The Situation, Day 5

15 Mar 2013

Original Blogger tags: The Situation 2013

Aside from the informal contacts, and sending some résumés to people I know for them to send on to their companies or potentially interested parties, I formally applied for a senior software engineering position online. It’s a company located right here in Saginaw, but they don’t want phone calls or faxes or visits, their site says. Everything has to go through the web site. Initially I had a lot of trouble with errors and timeouts. It eventually started working. What a complicated, messy, redundant process, though. They want you to upload a résumé, preferably in .DOC form, which I did, and enter text into a field by way of a cover letter or anything else you’d like to say to whoever might be reading. It’s a tiny little field — you can only see three lines at a time or so. Then you’re supposed to review the plain text of the .DOC file you just uploaded, which the web site has extracted, except that you can only see three lines at a time, the formatting is destroyed, and you can’t edit it. Why am I reviewing it if I can’t correct it?

I entered a sort of brief text-only cover letter highlighting my most recent relevant experience, thinking it might be valuable to have some sort of personalized information there. But it turns out that at the very end you actually have the option of attaching files, a résumé and cover letter and anything else including code samples or other portfolio materials. So I attached a PDF file version of the same résumé. Meanwhile, you have to fill out web forms that contain what is on your résumé, including things like major accomplishments for each job. I was at my last job for seven years; I did a lot. I have some highlights already written up and ready to go, in the “long form” of my résumé, on my personal Wiki. Except… they want it in 500 characters or less.

Oh, and it won’t tell you how many characters you’ve entered. Note that I’ve now uploaded or retyped the contents of my résumé three times to apply for one job. And paraphrased some of it to mention in the “cover letter.” And you know that thing about providing references “on request?” They want all those entered into the forms. At least they don’t demand salary history — I would flatly refuse to type my salary history into some web site that I can’t guarantee is even collecting my information for an actual open position, and not a recruiting company.

The whole point of this is to get to where I could actually talk to a human about a position, right? But they’ve outsourced their recruiting to some kind of recruiting service, it appears. So the person I’m trying to convince that I should be allowed to talk to a human has only a cursory business relationship with the person that knows something about the job they need done. Finally, the very last question asked me to enter my college GPA. Holy crap, how long has it been since I was asked for, or thought about, my college cumulative GPA? It could be twenty years. I certainly don’t remember exactly what it was. I’m not even sure I still have a transcript, at least not that I could find easily. I guess I should see if I can dig one up in case this comes up again. I’m still scratching my head a bit. I picked a number; it’s in the right ballpark at least.

Anyway. That was yesterday. Today (Friday) I was down in Lansing to return some equipment and pick up my final paycheck. That actually went fine. I had wondered if they would pay me for the 21 days of vacation time I didn’t get to take. They actually paid me for part of it, using some kind of formula based on how much of the year, calculated from the anniversary of my start date, I worked, along with how many days I had left and how many I took (3, all for sick-kid days). So I got some extra money in my last paycheck. That helps lower my stress level a little bit — we will be able to pay our bills a little longer.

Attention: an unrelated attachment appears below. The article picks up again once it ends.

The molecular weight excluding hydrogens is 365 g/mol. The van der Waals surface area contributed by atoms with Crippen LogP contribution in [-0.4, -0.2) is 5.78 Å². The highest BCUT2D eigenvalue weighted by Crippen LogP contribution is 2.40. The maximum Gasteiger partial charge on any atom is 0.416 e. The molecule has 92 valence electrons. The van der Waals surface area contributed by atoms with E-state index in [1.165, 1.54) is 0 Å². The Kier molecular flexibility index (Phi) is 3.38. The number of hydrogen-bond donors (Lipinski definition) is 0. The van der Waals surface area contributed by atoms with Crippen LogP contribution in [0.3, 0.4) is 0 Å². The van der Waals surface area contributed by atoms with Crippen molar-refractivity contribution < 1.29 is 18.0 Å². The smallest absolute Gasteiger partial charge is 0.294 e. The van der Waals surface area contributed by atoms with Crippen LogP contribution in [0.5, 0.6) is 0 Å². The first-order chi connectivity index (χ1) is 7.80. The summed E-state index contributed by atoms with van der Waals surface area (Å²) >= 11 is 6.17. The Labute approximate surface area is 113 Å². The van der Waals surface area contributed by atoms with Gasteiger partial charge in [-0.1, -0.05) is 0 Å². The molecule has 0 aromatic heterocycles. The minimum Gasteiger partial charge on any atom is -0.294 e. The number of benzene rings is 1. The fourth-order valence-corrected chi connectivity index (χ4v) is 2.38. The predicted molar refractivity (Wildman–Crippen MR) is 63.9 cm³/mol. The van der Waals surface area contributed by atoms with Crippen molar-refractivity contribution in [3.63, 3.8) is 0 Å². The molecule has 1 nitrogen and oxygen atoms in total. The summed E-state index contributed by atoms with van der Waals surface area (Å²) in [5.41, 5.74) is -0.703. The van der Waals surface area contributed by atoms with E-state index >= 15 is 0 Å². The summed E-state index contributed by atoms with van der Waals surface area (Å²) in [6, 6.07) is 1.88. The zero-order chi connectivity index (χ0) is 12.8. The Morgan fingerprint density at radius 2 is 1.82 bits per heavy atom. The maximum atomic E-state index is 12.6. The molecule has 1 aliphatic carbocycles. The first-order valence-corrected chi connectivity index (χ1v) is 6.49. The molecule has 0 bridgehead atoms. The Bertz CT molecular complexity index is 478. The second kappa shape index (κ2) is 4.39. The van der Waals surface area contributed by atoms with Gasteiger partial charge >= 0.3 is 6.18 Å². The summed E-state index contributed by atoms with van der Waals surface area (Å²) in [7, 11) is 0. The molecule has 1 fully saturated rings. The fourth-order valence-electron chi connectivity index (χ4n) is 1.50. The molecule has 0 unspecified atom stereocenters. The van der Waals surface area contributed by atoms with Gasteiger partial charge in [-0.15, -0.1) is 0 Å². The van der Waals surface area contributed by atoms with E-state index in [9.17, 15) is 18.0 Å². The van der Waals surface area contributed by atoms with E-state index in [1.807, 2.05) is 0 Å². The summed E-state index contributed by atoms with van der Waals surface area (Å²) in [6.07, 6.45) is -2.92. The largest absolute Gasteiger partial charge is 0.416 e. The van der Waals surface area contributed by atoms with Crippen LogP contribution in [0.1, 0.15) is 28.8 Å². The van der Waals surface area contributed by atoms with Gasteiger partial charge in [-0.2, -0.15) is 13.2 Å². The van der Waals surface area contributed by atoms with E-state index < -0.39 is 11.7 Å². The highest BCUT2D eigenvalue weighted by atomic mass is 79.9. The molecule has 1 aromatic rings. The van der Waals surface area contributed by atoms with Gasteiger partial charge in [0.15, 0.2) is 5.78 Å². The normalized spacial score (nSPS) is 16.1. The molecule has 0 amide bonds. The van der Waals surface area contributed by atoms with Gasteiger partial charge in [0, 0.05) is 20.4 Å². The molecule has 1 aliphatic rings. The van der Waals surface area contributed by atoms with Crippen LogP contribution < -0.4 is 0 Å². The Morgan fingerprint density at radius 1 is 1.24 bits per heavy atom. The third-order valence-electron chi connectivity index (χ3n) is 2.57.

I got some more information on COBRA. It’s both encouraging and discouraging. Encouraging, because I can still have a grace period before I have to pay the fees, and we should be covered with no break. But discouraging because, and this is news to me, apparently my employer could unilaterally cancel the whole health plan, even if I want to continue paying for it via COBRA. I thought the whole point of COBRA was to give people a guaranteed grace period where they are allowed to continue their insurance — at least, assuming they can pay the full price for it. That’s apparently not guaranteed, so we really need to get onto a new insurance plan soon.

I also had a brief chat with the VP that helped interview and hire me originally. He reiterated that I had made some major contributions to one of the company’s big projects — what became the Rockwell-Collins iForce system. It was nice to hear that he recognized what I did there. We talked about what the experience of working from home was like. He told me that he had no complaints about that, and he knew I had been quick to respond to urgent bug reports and change requests that popped up over the last couple of years. I told him that I would happily work for them again if something came up and they wanted me, either as an employee again or possibly via some other arrangement. I don’t actually expect to hear from them any time soon, of course, but we shook hands and said goodbye on a positive note.

Grace and I recorded a multi-part chat in the car. I’ll be turning that into a podcast episode next week. Meanwhile, I think I will be slowing down on these “situation updates” for now, to focus more time on the job search and skills-building, at least until such time as I have something interesting to report. To the people who have been following along while I spill out my nervous thoughts, thank you so much for your support!

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